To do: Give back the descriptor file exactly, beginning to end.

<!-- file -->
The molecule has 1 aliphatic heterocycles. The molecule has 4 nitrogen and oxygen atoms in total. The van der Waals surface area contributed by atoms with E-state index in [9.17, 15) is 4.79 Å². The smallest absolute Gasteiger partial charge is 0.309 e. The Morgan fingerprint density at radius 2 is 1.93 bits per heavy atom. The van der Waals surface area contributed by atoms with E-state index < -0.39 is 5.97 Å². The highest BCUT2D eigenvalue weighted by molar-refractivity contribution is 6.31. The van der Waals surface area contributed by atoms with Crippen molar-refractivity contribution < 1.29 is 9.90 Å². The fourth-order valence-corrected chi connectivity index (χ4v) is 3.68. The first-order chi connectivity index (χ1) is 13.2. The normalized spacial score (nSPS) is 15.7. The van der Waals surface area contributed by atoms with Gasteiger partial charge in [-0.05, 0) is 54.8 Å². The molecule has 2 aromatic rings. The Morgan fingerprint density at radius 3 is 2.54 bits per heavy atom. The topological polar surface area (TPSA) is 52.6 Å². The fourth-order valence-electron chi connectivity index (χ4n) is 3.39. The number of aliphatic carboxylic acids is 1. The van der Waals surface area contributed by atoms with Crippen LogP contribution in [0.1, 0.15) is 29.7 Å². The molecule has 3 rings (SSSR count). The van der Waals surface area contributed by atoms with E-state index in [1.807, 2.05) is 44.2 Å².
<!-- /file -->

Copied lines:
The molecule has 1 aliphatic heterocycles. The molecule has 4 nitrogen and oxygen atoms in total. The van der Waals surface area contributed by atoms with E-state index in [9.17, 15) is 4.79 Å². The smallest absolute Gasteiger partial charge is 0.309 e. The Morgan fingerprint density at radius 2 is 1.93 bits per heavy atom. The van der Waals surface area contributed by atoms with E-state index < -0.39 is 5.97 Å². The highest BCUT2D eigenvalue weighted by molar-refractivity contribution is 6.31. The van der Waals surface area contributed by atoms with Crippen molar-refractivity contribution < 1.29 is 9.90 Å². The fourth-order valence-corrected chi connectivity index (χ4v) is 3.68. The first-order chi connectivity index (χ1) is 13.2. The normalized spacial score (nSPS) is 15.7. The van der Waals surface area contributed by atoms with Gasteiger partial charge in [-0.05, 0) is 54.8 Å². The molecule has 2 aromatic rings. The Morgan fingerprint density at radius 3 is 2.54 bits per heavy atom. The topological polar surface area (TPSA) is 52.6 Å². The fourth-order valence-electron chi connectivity index (χ4n) is 3.39. The number of aliphatic carboxylic acids is 1. The van der Waals surface area contributed by atoms with Crippen LogP contribution in [0.1, 0.15) is 29.7 Å². The molecule has 3 rings (SSSR count). The van der Waals surface area contributed by atoms with E-state index in [1.807, 2.05) is 44.2 Å².